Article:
SMS (smishing) scams are relatively easy to identify for those of us who have some digital experience. They often have spelling mistakes, the messages are generic, and the web URL is too strange. They are the classic signs that serve as a warning to avoid falling into these scams. The case that is happening these days with MRW is considerably more complex, because it is not only a more careful message, it also includes real data that in principle no attacker should have access.
MRW itself has informed who is suffering these days a campaign to try to impersonate his identity. Dozens of users have explained in social networks that they are receiving SMS posing as MRW where a dispatch locator is sent and a link that redirects to a fake page that try to get us to pay some supposed shipping costs for the package sent by MRW. Many would not fall into this trap, if it weren’t for the fact that our name, the actual shipping locator and the name of the store where we purchased the product appear in that message.
Fake SMS, but with real data
MRW explains that if we have received an SMS indicating that we must pay shipping costs, we should not do so. Specifically, this MRW SMS scam follows the following pattern:
Dear [usuario], you must pay the shipping costs [XXX] from [XXX]. Can do it: [enlace fraudulento]
Currently the fake page of ‘envios-mrw.com’ is no longer available, but it is not ruled out that the fake SMS campaign continues with another similar address. This fraudulent page has a design very similar to the original MRW one and after showing us data of our shipment, it refers us to a payment website where you can add the bank card to make a supposed payment of € 0.99 for false shipping costs.
Here an example of SMS. The URL does not match that of MRW. 👇 pic.twitter.com/8WB7Jbru5n
– MRW Spain (@mrw_es) December 27, 2021
We have discussed similar SMS scams in the past, such as FedEx. However, in this case there is an important difference: attackers take advantage of a data breach to give their scam more credibility.
If the user enters the link received through the SMS, the false MRW website will be accessed but where some correct information is reflected such as the name, the town to which the shipment is made and the locator or actual delivery note number. A piece of information that should only be in the hands of the person who sends the product.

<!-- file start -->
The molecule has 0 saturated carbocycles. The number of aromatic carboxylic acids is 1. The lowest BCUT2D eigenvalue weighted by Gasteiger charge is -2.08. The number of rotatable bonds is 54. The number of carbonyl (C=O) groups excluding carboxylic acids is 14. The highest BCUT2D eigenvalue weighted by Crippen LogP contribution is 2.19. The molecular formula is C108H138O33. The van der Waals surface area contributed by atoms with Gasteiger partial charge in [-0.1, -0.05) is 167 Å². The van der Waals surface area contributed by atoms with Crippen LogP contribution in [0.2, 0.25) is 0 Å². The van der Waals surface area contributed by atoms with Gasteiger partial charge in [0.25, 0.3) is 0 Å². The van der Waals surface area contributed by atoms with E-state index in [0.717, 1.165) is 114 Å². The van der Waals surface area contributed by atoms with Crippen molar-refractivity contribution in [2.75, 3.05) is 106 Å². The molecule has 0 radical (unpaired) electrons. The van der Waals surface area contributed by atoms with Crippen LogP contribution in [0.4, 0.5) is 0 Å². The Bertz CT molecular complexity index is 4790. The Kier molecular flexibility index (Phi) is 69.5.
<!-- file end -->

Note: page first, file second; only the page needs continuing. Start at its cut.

At the moment the details of the security breach have not been confirmed, but from MRW they explain that they are “trying to fix it as soon as possible”, evidencing that it is also a problem on their side and not only a phishing attempt outside the parcel company.
INCIBE warns of the high danger
From the National Institute of Cybersecurity (INCIBE) they explain to Xataka that have been alerted to this problem and have posted a notification today on their security advisories channel where they classify the importance of MRW SMS scam as “high”, with a score of 4 out of 5.
In cases where personal data has been compromised, companies have the right to obligation to communicate that there has been a security breach to the Spanish Agency for Data Protection (AEPD).
From Xataka we have consulted with the AEPD to find out if they have been notified by MRW about this possible security breach. We have also asked MRW about this matter. At the moment both the data protection organization and the affected company have not commented..
According to the legislation, companies have 72 hours to inform the AEPD that there has been a data breach, otherwise you are subject to a penalty.
From INCIBE they warn that this campaign can also reach users by other means, such as mail. The alert speaks of “parcel companies”, leaving the door open for other companies to have been affected. Some users on social networks they aim that They are also using the company name Sending Transportes to scam.
What to do if we have been a victim of this scam
If we have received an SMS of these characteristics and we have fallen into the scam, giving our card details to make the supposed payment, it is important that our first step is block the credit card, contacting the bank and explain the situation to them.
In case of having received this message but not having given any type of personal data, we will simply have to delete the message. In principle, the danger of this fake MRW SMS scam lies in the fact that it deceives us into giving out our data, but no malware is known to be transmitted.
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